Culver City - increasingly a hub for both technology and entertainment firms - is the latest Los Angeles County jurisdiction looking to pave the way for the development of micro-unit apartments.

Later today, the Culver City Council is scheduled to vote on an ordinance which would enable development of studio apartments as small as 350 square feet - a reduction from the current minimum size of 500 square feet.  

The ordinance would also:

  • eliminate private open space requirements for studio micro-units, though a minimum 100 square feet of open space per unit is required (the entirety of which may be placed on a building's rooftop); and
  • require 0.5 parking spaces per micro-unit apartment, with the exception of projects in the Culver City TOD District, where no parking would be required.

A staff report to the City Council notes that approximately 39 percent of Culver City households - including 44 percent of renters - are rent burdened, meaning that they pay 30 percent or more of their monthly income on housing.  Additionally, single-person households make up 34.8 percent of the total households in Culver City, a number that increases to 41 percent when considering renter-occupied households.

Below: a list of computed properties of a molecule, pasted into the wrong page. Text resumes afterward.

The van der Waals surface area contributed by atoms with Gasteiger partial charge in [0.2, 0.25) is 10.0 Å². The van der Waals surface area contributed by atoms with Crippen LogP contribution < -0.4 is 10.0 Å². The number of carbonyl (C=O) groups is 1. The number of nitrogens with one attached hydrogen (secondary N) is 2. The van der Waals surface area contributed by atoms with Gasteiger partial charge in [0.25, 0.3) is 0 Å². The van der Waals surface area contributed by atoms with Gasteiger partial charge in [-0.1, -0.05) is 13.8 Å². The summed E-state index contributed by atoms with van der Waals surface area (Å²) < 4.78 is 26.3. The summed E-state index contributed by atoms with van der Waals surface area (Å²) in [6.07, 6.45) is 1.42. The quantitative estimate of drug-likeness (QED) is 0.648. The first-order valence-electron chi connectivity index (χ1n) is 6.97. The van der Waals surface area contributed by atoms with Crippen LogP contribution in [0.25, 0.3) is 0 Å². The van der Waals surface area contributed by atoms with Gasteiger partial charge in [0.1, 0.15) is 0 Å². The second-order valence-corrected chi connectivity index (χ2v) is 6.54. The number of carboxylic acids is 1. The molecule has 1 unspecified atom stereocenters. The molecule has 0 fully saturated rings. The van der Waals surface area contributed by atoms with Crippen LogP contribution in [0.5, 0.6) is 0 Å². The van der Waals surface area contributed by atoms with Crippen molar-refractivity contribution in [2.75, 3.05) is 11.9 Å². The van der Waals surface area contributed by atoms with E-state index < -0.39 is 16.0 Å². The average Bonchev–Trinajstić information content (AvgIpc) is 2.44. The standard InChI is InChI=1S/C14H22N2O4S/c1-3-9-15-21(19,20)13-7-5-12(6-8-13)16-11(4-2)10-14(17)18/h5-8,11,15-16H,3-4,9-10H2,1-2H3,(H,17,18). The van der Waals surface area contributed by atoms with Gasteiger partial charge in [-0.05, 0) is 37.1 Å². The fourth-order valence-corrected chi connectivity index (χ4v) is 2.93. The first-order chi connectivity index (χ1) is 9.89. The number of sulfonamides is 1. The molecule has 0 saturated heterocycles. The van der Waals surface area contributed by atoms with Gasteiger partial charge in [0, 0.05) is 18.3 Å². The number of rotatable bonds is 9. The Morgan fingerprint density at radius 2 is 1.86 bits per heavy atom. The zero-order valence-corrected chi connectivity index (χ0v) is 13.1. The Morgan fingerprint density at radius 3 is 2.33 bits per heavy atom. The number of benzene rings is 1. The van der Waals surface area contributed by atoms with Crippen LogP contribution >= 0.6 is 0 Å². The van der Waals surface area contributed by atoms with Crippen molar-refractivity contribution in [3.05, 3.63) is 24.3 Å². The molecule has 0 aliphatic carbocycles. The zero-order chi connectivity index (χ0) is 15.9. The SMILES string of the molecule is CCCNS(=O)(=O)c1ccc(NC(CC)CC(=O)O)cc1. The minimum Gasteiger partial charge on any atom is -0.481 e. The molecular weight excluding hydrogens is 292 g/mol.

The staff report argues that studio micro-units typically offer 20 to 30 percent lower monthly rents than standard-sized units in any given market, and may fulfill the need for more reasonably priced housing for single persons in Culver City - including older adults.

Micro-unit apartments, commonplace for years in many world cities, have been more recently embraced by developers in the United States - particularly in Seattle, where thousands have been built since 2012.  In Southern California, micro-unit developments are now planned Pasadena and the City of Los Angeles, among other jurisdictions.